Thanksgiving is one of my favorite holidays. Families have their unique dishes that are a must each year, like Mom’s green-bean casserole, Aunt Bunny’s creamed onions, or Uncle Ted’s gelatin mold. These traditions — along with turkey — are part of what make this holiday so great. However, each year I like to try something new. This year I’m experimenting with the often overlooked parsnip. Let’s see how this sweet yet nutritious gem can be a great addition to any Thanksgiving table this year and possibly for years to come.
The parsnip looks like a light creamed-colored carrot and has a soft, sweet and nutty flavor. The later this root vegetable is harvested in the fall, the sweeter it becomes. That’s because the starches are converted to sugar in the ground. So quite surprisingly, at Thanksgiving time the parsnips are amazingly sweet and savory. Though not so common in the standard American diet, parsnips were eaten in ancient Europe and brought to America through Britain. Somehow they lost favor to the much nutritionally inferior potato. Comparatively parsnips are exploding with nutritionally value. Parsnips are a good source of folic acid, potassium, fiber, and vitamins C and K. Often times a rich color is synonymous with flavor. But in the case of the parsnip, when buying them, choose the lighter-colored ones. Also, small to medium sized selections tend to have a richer taste that the larger sizes. Make sure they are firm to touch. Firmness is indicative of freshness. Parsnips lend themselves nicely to a puree and a perfect quick and easy way to add variety to Thanksgiving menu this year. Here’s a simple 10-step recipe to get you started.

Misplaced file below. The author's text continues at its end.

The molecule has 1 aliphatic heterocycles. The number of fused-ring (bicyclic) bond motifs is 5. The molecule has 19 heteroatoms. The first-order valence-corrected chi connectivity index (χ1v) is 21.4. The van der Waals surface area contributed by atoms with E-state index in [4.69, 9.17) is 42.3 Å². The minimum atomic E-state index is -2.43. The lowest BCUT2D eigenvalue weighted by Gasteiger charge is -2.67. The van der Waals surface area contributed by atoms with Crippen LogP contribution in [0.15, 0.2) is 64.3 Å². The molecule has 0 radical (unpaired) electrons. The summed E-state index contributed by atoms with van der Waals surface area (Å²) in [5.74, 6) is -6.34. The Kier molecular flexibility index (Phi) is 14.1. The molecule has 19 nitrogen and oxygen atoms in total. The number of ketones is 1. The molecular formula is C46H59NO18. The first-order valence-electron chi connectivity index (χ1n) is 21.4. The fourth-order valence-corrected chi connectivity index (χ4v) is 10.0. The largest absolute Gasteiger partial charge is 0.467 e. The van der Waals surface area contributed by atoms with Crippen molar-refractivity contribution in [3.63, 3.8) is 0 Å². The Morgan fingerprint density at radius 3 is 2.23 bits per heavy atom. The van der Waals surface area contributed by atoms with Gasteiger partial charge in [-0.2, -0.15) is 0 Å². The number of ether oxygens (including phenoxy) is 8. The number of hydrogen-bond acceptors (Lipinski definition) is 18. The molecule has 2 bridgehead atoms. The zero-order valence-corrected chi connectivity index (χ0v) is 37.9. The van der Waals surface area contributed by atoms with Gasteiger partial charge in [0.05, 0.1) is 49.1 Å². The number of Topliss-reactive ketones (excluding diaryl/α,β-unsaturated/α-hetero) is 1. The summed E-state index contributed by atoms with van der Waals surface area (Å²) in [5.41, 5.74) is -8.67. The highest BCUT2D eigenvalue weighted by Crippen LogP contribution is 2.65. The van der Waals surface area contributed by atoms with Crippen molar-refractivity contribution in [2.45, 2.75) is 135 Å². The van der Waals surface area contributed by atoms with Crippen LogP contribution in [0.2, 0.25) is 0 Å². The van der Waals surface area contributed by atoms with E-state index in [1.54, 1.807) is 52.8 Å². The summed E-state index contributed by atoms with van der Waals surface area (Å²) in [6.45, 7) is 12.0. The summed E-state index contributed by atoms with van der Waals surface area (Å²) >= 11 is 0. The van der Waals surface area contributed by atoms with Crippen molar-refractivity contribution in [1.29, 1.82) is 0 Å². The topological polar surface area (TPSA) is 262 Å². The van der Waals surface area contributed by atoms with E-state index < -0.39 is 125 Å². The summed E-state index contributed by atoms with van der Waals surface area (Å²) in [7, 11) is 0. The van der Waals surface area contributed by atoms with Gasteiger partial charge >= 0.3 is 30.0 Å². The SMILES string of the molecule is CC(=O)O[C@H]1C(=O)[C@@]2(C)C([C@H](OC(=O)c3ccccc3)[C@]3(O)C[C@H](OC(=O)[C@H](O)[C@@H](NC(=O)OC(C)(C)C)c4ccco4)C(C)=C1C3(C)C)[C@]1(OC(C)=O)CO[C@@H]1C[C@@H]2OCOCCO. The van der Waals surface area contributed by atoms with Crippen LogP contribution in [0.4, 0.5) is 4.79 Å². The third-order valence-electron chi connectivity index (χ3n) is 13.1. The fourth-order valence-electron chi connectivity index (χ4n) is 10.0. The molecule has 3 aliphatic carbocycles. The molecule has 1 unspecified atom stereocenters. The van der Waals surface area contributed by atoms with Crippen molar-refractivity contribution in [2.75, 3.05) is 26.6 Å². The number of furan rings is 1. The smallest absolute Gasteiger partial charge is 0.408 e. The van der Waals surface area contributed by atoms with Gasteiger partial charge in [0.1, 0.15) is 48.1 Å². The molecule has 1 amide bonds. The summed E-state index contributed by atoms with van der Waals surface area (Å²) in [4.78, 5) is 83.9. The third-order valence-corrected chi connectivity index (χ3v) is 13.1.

10-Step Power-Packed Parsnip Puree
- Peel and chop one pound of parsnips.
- Peel and thinly slice four cloves garlic.
- Saute garlic in about 4 ounces of extra virgin olive oil (hint—don’t overcook your garlic as it will become bitter).
- Once the garlic starts to brown, add in the chopped parsnips along with just enough chicken stock to cover it all.
- Season with sea salt and fresh ground black pepper to taste.
- Bring to a simmer over medium heat.
- Cover and cook until parsnips are fork-tender (about 20 minutes).
- Remove from heat, add 1 cup of heavy cream, and again bring to a simmer.
- Remove from heat, and using a hand blender, puree until very smooth.
- Plate and serve.
TELL US: How do you like to cook parsnips?